Yi Cui

Stanford University

Director of Precourt Institute for Energy, Professor of Materials Science and Engineering

At Stanford University, Yi Cui is the director of the Precourt Institute for Energy, co-director of the StorageX Initiative, professor of materials science and engineering and of photon science at SLAC National Accelerator Laboratory. He earned his bachelor’s degree in chemistry in 1998 from the University of Science & Technology of China and his PhD in chemistry from Harvard University in 2002. Cui was a Miller Postdoctoral Fellow at the University of California, Berkeley from 2002 to 2005 before joining the Stanford faculty. He has founded five companies to commercialize technologies from his lab: Amprius Inc., 4C Air Inc., EEnotech Inc., LifeLabs Design Inc. and EnerVenue Inc. A preeminent researcher of nanotechnologies for better batteries and other sustainability technologies, Cui has published more than 530 studies and is one of the world’s most cited scientists. He is an elected fellow of the American Association for the Advancement of Science, the Materials Research Society, and the Royal Society of Chemistry. He is an executive editor of Nano Letters and co-director of the Battery 500 Consortium. Cui’s honors include Global Energy Prize (2021), Ernest Orlando Lawrence Award (2021), Materials Research Society Medal (2020) and Blavatnik National Laureate (2017).

Sessions With Yi Cui

Thursday, 10 March

  • 10:30am - 11:10am (CST) / 10/mar/2022 04:30 pm - 10/mar/2022 05:10 pm

    Voices of Innovation: Yi Cui

    Interview Innovation & Technology

    One-on-one candid conversations from the foremost and sometimes controversial thought leaders.

  • 01:30pm - 02:10pm (CST) / 10/mar/2022 07:30 pm - 10/mar/2022 08:10 pm

    Long-duration Battery Storage Technology: Who is leading the charge?

    Panel Innovation & Technology

    Decarbonization of the energy system is generating unprecedented interest in long duration energy storage (LDES) technologies. A flurry of LDES innovation is underway to manage structural issues in the electrical power industry and to compete with lithium ion (Li-ion) batteries. What are the characteristics of the key technologies and their opportunities? How can current obstacles of cost and inefficiency be overcome?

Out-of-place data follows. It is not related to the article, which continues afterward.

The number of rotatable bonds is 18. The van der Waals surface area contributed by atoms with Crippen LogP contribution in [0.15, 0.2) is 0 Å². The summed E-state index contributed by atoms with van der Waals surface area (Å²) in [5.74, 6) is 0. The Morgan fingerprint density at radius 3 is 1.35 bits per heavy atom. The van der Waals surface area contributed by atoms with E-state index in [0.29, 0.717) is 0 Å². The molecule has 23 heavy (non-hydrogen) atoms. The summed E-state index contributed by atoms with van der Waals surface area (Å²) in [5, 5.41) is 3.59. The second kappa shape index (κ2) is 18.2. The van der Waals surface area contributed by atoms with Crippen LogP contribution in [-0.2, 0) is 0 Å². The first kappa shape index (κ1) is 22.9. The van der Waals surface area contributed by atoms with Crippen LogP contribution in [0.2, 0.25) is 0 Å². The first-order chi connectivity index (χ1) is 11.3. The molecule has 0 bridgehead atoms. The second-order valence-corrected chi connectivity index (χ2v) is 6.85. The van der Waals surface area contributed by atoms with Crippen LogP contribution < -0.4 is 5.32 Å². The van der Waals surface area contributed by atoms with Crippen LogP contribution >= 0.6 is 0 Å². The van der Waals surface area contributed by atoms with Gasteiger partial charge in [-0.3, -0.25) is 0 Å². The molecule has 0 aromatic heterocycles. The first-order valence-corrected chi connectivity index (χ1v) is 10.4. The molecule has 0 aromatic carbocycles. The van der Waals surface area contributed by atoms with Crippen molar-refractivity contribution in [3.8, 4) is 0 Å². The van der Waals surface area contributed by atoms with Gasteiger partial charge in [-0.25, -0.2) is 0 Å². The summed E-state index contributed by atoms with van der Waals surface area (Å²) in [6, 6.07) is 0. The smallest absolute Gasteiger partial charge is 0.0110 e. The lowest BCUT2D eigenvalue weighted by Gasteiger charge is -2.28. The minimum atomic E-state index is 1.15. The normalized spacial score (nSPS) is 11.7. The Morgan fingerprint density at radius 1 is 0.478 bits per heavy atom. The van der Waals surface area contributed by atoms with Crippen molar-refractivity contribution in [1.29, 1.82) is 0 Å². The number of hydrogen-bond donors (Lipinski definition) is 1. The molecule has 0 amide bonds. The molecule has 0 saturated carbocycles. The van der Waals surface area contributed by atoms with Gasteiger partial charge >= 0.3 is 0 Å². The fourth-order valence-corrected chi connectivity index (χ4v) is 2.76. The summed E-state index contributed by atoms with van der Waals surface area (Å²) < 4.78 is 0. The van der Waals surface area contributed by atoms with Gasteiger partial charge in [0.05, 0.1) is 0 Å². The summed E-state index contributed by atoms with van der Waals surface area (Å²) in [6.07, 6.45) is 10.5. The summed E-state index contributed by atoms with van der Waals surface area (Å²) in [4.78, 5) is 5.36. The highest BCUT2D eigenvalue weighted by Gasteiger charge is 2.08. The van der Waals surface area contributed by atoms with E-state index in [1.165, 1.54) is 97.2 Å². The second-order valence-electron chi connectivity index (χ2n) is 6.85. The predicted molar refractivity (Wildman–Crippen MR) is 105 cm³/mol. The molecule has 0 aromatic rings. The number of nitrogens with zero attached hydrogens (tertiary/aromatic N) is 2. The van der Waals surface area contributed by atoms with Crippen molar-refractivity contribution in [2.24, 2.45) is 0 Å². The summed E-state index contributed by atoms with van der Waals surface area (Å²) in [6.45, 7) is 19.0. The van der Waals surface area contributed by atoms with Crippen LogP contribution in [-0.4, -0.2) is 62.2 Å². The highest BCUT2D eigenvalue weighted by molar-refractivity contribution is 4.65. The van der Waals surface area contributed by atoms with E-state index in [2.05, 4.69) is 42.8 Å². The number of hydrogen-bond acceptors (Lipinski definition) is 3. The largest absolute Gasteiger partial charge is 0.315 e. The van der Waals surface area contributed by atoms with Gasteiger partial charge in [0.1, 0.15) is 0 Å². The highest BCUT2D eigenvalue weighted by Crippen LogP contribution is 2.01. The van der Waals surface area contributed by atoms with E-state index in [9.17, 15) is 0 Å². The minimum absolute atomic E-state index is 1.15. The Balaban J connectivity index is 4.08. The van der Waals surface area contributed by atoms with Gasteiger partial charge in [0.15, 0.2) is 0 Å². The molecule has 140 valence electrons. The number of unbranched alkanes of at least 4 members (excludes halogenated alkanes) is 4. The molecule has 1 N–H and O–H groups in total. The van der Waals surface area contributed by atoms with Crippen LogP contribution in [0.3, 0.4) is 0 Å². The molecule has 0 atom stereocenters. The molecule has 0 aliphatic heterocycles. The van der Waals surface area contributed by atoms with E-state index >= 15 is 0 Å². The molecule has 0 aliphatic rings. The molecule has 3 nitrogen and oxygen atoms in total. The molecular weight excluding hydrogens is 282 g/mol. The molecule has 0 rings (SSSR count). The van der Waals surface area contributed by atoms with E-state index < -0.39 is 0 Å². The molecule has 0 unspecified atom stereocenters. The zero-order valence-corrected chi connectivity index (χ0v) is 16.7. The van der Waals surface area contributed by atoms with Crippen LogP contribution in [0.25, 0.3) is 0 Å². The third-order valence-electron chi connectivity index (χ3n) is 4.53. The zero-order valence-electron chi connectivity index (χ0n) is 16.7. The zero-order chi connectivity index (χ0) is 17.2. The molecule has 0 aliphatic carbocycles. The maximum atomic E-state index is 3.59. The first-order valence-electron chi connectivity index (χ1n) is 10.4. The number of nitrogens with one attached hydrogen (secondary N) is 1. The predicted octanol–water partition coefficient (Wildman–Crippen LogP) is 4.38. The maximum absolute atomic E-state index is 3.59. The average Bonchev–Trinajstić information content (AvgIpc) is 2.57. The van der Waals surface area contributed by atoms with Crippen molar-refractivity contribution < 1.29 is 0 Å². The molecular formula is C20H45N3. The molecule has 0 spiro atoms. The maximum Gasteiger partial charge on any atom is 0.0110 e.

• 03:30pm - 04:10pm (CST) / 10/mar/2022 09:30 pm - 10/mar/2022 10:10 pm

    View from the Ivory Tower: Role of universities in advancing decarbonization technologies

    Panel Innovation & Technology

    After the pandemic-induced drop in 2020, energy demand and emissions are back on their growth trajectories. In its report “Net Zero by 2050: A Roadmap for the Global Energy Sector,” the IEA stated that getting to net-zero by 2050 will require “nothing short of a total transformation of the energy system that underpins our economies.” The report also observed that “the pathway is narrow but achievable.” Shorter innovation cycles and faster scale-up of new and existing energy technologies will be essential in achieving these targets within this time frame. Although the power sector is decarbonizing at a fast pace, other sectors are lagging significantly. How are three of the world’s leading universities addressing this challenge? How are these universities planning to reduce industrial emissions? How are universities, national labs, and energy companies improving their collaborations? What climate-resilient infrastructure investments do universities recommend publicly funding? What is the responsibility of universities to enable and support a “Just Transition” in developing countries? How can universities encourage the next generation to work in the energy industry?